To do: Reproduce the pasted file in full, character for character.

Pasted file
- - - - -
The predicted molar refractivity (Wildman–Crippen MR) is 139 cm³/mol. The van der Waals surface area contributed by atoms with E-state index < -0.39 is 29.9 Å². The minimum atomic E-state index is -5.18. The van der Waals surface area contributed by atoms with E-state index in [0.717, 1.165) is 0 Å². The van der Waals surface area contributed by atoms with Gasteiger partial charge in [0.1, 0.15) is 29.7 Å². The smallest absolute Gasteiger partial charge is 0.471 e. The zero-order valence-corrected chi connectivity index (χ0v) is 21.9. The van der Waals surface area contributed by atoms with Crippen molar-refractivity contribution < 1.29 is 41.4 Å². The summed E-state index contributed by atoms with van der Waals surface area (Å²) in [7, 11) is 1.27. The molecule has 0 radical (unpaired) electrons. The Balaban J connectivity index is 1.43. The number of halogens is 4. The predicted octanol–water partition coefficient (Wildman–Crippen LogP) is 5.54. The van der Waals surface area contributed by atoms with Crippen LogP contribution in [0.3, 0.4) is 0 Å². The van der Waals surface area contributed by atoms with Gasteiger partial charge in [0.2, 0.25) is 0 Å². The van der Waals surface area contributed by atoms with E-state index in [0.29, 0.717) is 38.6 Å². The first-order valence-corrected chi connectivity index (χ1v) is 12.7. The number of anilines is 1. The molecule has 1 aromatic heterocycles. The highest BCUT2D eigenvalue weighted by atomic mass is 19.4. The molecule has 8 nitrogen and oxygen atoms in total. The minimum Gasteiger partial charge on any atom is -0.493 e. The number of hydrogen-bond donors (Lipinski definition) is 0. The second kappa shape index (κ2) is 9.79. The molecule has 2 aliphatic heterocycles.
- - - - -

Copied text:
The predicted molar refractivity (Wildman–Crippen MR) is 139 cm³/mol. The van der Waals surface area contributed by atoms with E-state index < -0.39 is 29.9 Å². The minimum atomic E-state index is -5.18. The van der Waals surface area contributed by atoms with E-state index in [0.717, 1.165) is 0 Å². The van der Waals surface area contributed by atoms with Gasteiger partial charge in [0.1, 0.15) is 29.7 Å². The smallest absolute Gasteiger partial charge is 0.471 e. The zero-order valence-corrected chi connectivity index (χ0v) is 21.9. The van der Waals surface area contributed by atoms with Crippen molar-refractivity contribution < 1.29 is 41.4 Å². The summed E-state index contributed by atoms with van der Waals surface area (Å²) in [7, 11) is 1.27. The molecule has 0 radical (unpaired) electrons. The Balaban J connectivity index is 1.43. The number of halogens is 4. The predicted octanol–water partition coefficient (Wildman–Crippen LogP) is 5.54. The van der Waals surface area contributed by atoms with Crippen LogP contribution in [0.3, 0.4) is 0 Å². The van der Waals surface area contributed by atoms with Gasteiger partial charge in [0.2, 0.25) is 0 Å². The van der Waals surface area contributed by atoms with E-state index in [0.29, 0.717) is 38.6 Å². The first-order valence-corrected chi connectivity index (χ1v) is 12.7. The number of anilines is 1. The molecule has 1 aromatic heterocycles. The highest BCUT2D eigenvalue weighted by atomic mass is 19.4. The molecule has 8 nitrogen and oxygen atoms in total. The minimum Gasteiger partial charge on any atom is -0.493 e. The number of hydrogen-bond donors (Lipinski definition) is 0. The second kappa shape index (κ2) is 9.79. The molecule has 2 aliphatic heterocycles.